From the promenade at the water’s edge in the city of Arkhangelsk, a view opens of the broad, fast-flowing Northern Dvina River and a smudge of greenery on the far bank.
About 40 miles in that direction, a still mysterious nuclear accident last week released radiation, killed at least seven people and tripped radiation meters in two cities, including Arkhangelsk.
Yet there they were, Ilya and Yelena Ivanov, pushing a baby stroller on the embankment along with dozens of other new parents, taking in a cool, moist breeze blowing off the water.
“It is worth worrying about,” Yelena said of the radiation release. But the baby, 1-year-old Marina, needed air and besides, she said, nobody had warned against going outside.
Ilya held a different view: That if there really was something to worry about, people would know.
“They cannot hide anything,” he said of the government, despite the official silence on details of the incident on Aug. 8 that apparently involved the explosion of an experimental, nuclear-propelled missile known in the West as the “Skyfall.”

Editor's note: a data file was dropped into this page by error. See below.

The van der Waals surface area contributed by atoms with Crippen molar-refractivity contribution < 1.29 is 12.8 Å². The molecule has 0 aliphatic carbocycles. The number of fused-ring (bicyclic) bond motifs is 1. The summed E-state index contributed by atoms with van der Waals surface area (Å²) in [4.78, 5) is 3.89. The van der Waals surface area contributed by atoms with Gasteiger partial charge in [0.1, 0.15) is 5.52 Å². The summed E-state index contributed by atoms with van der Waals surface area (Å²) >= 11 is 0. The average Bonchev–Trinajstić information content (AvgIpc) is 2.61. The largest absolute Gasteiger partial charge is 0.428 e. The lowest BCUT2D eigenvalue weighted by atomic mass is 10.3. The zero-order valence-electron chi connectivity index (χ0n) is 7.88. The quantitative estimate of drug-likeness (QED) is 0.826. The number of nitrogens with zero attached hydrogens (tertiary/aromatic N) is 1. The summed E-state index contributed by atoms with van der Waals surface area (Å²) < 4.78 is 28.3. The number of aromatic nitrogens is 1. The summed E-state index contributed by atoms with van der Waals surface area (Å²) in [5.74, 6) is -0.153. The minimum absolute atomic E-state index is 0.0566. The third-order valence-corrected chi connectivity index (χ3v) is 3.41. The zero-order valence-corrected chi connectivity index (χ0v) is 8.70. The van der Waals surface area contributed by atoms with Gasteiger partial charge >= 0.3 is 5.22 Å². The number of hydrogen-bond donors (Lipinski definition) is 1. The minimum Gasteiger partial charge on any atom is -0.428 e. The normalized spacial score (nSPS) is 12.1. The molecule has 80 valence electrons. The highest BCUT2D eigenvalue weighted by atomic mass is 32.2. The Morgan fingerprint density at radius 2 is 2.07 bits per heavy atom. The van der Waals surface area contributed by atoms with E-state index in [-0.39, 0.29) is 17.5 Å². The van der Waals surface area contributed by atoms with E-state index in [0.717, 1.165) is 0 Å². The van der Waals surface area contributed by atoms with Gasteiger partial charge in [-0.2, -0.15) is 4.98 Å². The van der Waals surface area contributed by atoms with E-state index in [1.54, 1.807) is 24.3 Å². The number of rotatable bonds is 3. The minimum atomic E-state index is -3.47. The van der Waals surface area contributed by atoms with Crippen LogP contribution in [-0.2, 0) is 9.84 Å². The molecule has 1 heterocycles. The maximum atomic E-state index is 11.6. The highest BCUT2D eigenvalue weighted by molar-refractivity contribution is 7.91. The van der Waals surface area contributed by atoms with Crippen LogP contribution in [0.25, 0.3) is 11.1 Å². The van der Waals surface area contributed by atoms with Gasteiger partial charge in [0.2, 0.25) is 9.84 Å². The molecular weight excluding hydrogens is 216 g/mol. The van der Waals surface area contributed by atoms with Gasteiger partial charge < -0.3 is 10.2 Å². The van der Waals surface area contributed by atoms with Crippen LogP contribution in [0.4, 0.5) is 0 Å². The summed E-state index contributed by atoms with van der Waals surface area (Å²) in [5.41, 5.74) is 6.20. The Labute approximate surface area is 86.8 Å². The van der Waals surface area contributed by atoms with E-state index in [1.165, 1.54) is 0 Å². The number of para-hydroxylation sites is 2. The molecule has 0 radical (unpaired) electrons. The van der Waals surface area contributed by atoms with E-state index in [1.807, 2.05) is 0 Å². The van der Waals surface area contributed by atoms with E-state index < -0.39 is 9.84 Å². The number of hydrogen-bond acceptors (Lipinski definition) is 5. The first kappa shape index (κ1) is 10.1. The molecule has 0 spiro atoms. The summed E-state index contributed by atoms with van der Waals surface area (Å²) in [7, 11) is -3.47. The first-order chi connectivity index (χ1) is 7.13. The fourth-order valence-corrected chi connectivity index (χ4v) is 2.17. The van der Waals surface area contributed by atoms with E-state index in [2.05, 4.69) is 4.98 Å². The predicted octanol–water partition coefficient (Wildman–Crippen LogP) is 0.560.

“We aren’t living in the 1980s,” Ilya said. “We are a contemporary society.”
In fact, experts on nuclear safety say, there is no means to settle the parents’ debate. Scant public comments from the Russian authorities offer too few technical details to assess safety for communities near the explosion. Without knowing the radioactive substances used in the missile, the nature of the fallout also remains unclear, experts say.
Arkhangelsk, a port with a rich history stretching back to medieval Russia, this week became a city of home remedies for radiation.
On Friday, the Ministry of Emergency Situations, a Russian agency responsible for civil defense, issued a daily update on the Arkhangelsk region saying that “the radiation, chemical and bacteriological situation is normal.”